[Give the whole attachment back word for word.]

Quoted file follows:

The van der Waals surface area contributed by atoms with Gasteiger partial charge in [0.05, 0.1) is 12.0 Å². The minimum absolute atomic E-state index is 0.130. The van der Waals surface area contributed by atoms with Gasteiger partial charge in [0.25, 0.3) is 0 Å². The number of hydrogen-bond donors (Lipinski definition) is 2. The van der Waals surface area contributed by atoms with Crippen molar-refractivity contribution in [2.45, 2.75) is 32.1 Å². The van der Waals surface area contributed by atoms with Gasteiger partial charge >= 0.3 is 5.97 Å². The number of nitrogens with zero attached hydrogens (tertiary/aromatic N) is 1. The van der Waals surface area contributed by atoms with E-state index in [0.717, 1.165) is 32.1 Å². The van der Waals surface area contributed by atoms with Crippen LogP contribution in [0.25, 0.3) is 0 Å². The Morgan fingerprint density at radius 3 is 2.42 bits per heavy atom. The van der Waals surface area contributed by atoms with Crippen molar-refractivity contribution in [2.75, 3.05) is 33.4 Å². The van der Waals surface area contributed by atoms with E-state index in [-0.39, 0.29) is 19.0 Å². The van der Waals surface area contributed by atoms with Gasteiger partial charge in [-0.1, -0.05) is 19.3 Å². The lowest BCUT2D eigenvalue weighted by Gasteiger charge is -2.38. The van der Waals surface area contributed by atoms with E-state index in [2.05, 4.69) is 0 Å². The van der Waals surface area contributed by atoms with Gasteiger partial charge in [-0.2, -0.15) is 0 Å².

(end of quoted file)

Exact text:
The van der Waals surface area contributed by atoms with Gasteiger partial charge in [0.05, 0.1) is 12.0 Å². The minimum absolute atomic E-state index is 0.130. The van der Waals surface area contributed by atoms with Gasteiger partial charge in [0.25, 0.3) is 0 Å². The number of hydrogen-bond donors (Lipinski definition) is 2. The van der Waals surface area contributed by atoms with Crippen molar-refractivity contribution in [2.45, 2.75) is 32.1 Å². The van der Waals surface area contributed by atoms with Gasteiger partial charge >= 0.3 is 5.97 Å². The number of nitrogens with zero attached hydrogens (tertiary/aromatic N) is 1. The van der Waals surface area contributed by atoms with E-state index in [0.717, 1.165) is 32.1 Å². The van der Waals surface area contributed by atoms with Crippen LogP contribution in [0.25, 0.3) is 0 Å². The Morgan fingerprint density at radius 3 is 2.42 bits per heavy atom. The van der Waals surface area contributed by atoms with Crippen molar-refractivity contribution in [2.75, 3.05) is 33.4 Å². The van der Waals surface area contributed by atoms with E-state index in [-0.39, 0.29) is 19.0 Å². The van der Waals surface area contributed by atoms with Gasteiger partial charge in [-0.1, -0.05) is 19.3 Å². The lowest BCUT2D eigenvalue weighted by Gasteiger charge is -2.38. The van der Waals surface area contributed by atoms with E-state index in [2.05, 4.69) is 0 Å². The van der Waals surface area contributed by atoms with Gasteiger partial charge in [-0.2, -0.15) is 0 Å².